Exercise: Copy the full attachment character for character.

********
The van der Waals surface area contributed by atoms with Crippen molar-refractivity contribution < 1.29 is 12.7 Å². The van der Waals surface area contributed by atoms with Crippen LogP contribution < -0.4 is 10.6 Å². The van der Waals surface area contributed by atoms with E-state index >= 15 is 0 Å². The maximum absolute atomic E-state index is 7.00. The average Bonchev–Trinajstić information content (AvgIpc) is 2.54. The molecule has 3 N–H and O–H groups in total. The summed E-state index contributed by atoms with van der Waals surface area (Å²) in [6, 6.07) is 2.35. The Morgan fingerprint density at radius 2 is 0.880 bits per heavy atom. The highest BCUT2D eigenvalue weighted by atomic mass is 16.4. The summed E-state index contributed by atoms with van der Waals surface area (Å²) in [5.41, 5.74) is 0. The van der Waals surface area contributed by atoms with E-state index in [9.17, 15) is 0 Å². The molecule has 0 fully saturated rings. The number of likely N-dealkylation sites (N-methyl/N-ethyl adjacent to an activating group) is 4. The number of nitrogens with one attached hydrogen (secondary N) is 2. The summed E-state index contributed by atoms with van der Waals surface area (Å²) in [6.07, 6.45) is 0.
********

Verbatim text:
The van der Waals surface area contributed by atoms with Crippen molar-refractivity contribution < 1.29 is 12.7 Å². The van der Waals surface area contributed by atoms with Crippen LogP contribution < -0.4 is 10.6 Å². The van der Waals surface area contributed by atoms with E-state index >= 15 is 0 Å². The maximum absolute atomic E-state index is 7.00. The average Bonchev–Trinajstić information content (AvgIpc) is 2.54. The molecule has 3 N–H and O–H groups in total. The summed E-state index contributed by atoms with van der Waals surface area (Å²) in [6, 6.07) is 2.35. The Morgan fingerprint density at radius 2 is 0.880 bits per heavy atom. The highest BCUT2D eigenvalue weighted by atomic mass is 16.4. The summed E-state index contributed by atoms with van der Waals surface area (Å²) in [5.41, 5.74) is 0. The van der Waals surface area contributed by atoms with E-state index in [9.17, 15) is 0 Å². The molecule has 0 fully saturated rings. The number of likely N-dealkylation sites (N-methyl/N-ethyl adjacent to an activating group) is 4. The number of nitrogens with one attached hydrogen (secondary N) is 2. The summed E-state index contributed by atoms with van der Waals surface area (Å²) in [6.07, 6.45) is 0.